Meet Paleoartist Henry Sharpe, our Fall 2017 Featured Artist

It’s our pleasure to introduce you to our Fall 2017 Featured Artist, Henry Sharpe. Check out his painting on our homepage. We invited him to write a guest blog post about his work, and were fortunate to meet him person this month at the annual meeting of the Society of Vertebrate Paleontology in Calgary, where his work was featured in a paleoart show for conference attendees. 

Hi, my name is Henry Sharpe. I am a Canadian palaeoartist (someone who draws prehistoric life). I am hoping to go into a career in palaeontology, and I do think that there are several moments that made me want to pursue this path more than others. There were the standard visits to the museum and viewings of Jurassic Park that really got me excited to learn about dinosaurs, but there is one fossil in particular (that actually hailed from Mongolia) that I think really made me want to learn the most I could about dinosaurs.

Kourisodon puntledgensis mosasaur with Pachydiscus ammonites, by Henry Sharpe. All rights reserved.

When I was 10, my dad (who runs a scientific illustration firm, which is pretty cool)  was taking a short trip to New York City to meet a client. I had just finished a few weeks learning how to draw and sculpt dinosaurs at a camp at the Royal Ontario Museum, and when he told me we could visit the American Museum of Natural History (as well as a super cool long-necked dinosaur exhibit a friend of his had worked on), I was really eager to try out some of the techniques I had learned at ROM camp. We were only there for one night, so we were traveling pretty light (a backpack each with a change of clothes), put I had room for a small sketchbook, and my dad brought some pencils for the both of us. When we got to the museum, I was captivated by all the skeletons, but most, like the T. rex, the Edmontosaurus, and the Coelophysis, I had already seen at the ROM. That was why I was so enamoured with the Deinocheirus.

A pudgy scaly Gorgosaurus libratus. (No feathers means a lot of extra fat in a cold environment, even if the authors of that scaly paper haven’t realized that yet.) Copyright Henry Sharpe, all rights reserved.

At that point, 3 years before palaeontologists would describe a complete skeleton that would show just how weird this animal truly was, all that was known was a pair of gargantuan arms. I had read about them in my own mini-library of dinosaur books, each of which gave a different perspective of this strange beast. First it was a cousin of Ornithomimus, the ostrich-mimic dinosaur. Then it was a Therizinosaur, a group of massive, long-clawed herbivores. One book even put it as a massive carnivore, whose proportions indicated a massive killer twice the size of T. rex. So when I saw the arms, mounted in a grasping posture, I crouched down and started to draw them, trying to get down every detail so I could remember it back at home. This animal was my first up-close glimpse of how strange and wonderful the dinosaurs outside of common public knowledge could be. The cool ones were T. rex and Brontosaurus, because they were big and standardly dinosaur-shaped, the perfect image of what dinosaurs were supposed to be. But the Deinocheirus was different, and that was cool! It was not only much more interesting to my young mind then T. rex or Brontosaurus, but showed an opportunity to learn more, that we hadn’t learned everything about dinosaurs. I think that that fossil, combined with days roaming around the halls of the ROM to find all the dinosaurs known only from little bits, inspired me not just to try to learn everything we know about dinosaurs, but also everything we don’t know.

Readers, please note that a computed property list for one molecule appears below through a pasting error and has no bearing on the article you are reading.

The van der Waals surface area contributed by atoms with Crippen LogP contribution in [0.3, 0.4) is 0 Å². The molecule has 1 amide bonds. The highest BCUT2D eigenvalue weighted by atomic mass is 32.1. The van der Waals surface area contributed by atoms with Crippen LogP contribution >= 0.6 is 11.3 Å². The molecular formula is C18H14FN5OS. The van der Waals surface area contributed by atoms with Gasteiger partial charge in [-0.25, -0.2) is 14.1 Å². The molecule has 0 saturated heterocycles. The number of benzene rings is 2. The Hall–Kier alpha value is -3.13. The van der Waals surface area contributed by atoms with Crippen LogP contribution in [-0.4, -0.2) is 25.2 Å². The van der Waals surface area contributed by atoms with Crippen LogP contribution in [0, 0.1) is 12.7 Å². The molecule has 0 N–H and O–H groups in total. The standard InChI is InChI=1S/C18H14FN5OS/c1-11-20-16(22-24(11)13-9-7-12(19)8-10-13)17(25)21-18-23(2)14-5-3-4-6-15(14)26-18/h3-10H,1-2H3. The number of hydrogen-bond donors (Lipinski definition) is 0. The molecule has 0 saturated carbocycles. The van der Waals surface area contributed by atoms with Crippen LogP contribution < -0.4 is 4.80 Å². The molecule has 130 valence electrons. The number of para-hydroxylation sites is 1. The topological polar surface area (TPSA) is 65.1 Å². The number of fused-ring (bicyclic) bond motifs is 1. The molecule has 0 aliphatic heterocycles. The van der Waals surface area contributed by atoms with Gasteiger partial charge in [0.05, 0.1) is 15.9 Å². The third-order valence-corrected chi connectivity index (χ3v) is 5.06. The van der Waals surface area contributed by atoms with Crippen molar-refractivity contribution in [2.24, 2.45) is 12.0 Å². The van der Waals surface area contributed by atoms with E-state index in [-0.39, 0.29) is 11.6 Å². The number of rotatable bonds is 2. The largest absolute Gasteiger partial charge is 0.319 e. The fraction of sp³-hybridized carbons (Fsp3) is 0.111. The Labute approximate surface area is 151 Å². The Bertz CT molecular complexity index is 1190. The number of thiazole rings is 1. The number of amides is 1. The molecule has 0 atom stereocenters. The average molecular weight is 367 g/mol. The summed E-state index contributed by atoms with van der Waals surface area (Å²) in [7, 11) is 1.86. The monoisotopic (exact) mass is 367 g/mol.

A Velociraptor peers inquisitively at a Plesiohadros, puzzled to see such a rare large species in an environment of mostly smaller animals. A departure from the stereotype of a ravenous carnivore in favour of its more likely birdlike nature. Copyright Henry Sharpe all rights reserved.

Anyway, now, six years later, I am in high school, drawing dinosaurs whenever I can. In the summer, I work at the ROM’s summer camp, the same one that I learned to draw dinosaurs in. I’ve also started a small research project helped by scientists from the ROM on a group of creatures who I fell in love with at the ROM; the mosasaurs. None are from Mongolia, unfortunately, but I’m trying to learn about aspects of them that no one has really looked at yet. Maybe I’ll find something new, maybe not, but I love (probably thanks to our buddy the Deinocheirus) to try to dive into these unexplored areas of their biology. Someday I’d love to join a research trip to Mongolia; my project supervisor, palaeontologist David Evans (a great guy who puts up with a lot of questions from me) conducts research on duck-billed dinosaurs from Mongolia, and I’d love to tag along when I’m a bit older and hopefully learn about the stranger cousins of the dinosaurs I grew up seeing in the ROM!

You can see more of Henry’s work and contact him for paleoart commissions at

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